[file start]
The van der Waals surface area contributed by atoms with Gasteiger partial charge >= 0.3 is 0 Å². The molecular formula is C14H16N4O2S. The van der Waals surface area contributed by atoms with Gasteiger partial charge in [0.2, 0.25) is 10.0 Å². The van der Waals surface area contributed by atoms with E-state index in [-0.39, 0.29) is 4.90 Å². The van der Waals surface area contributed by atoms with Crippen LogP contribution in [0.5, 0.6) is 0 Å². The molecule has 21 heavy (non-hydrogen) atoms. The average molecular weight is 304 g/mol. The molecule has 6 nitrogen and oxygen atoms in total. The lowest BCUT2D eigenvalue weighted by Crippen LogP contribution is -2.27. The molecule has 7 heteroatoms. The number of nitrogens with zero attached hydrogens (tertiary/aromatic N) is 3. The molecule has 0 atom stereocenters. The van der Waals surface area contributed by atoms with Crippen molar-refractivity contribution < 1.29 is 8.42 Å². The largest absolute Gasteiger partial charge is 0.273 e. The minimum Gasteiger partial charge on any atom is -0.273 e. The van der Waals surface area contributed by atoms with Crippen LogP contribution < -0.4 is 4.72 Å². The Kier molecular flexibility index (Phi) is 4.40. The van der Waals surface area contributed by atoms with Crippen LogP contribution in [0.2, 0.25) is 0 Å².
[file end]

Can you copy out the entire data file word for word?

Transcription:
The van der Waals surface area contributed by atoms with Gasteiger partial charge >= 0.3 is 0 Å². The molecular formula is C14H16N4O2S. The van der Waals surface area contributed by atoms with Gasteiger partial charge in [0.2, 0.25) is 10.0 Å². The van der Waals surface area contributed by atoms with E-state index in [-0.39, 0.29) is 4.90 Å². The van der Waals surface area contributed by atoms with Crippen LogP contribution in [0.5, 0.6) is 0 Å². The molecule has 21 heavy (non-hydrogen) atoms. The average molecular weight is 304 g/mol. The molecule has 6 nitrogen and oxygen atoms in total. The lowest BCUT2D eigenvalue weighted by Crippen LogP contribution is -2.27. The molecule has 7 heteroatoms. The number of nitrogens with zero attached hydrogens (tertiary/aromatic N) is 3. The molecule has 0 atom stereocenters. The van der Waals surface area contributed by atoms with Crippen molar-refractivity contribution < 1.29 is 8.42 Å². The largest absolute Gasteiger partial charge is 0.273 e. The minimum Gasteiger partial charge on any atom is -0.273 e. The van der Waals surface area contributed by atoms with Crippen LogP contribution < -0.4 is 4.72 Å². The Kier molecular flexibility index (Phi) is 4.40. The van der Waals surface area contributed by atoms with Crippen LogP contribution in [0.2, 0.25) is 0 Å².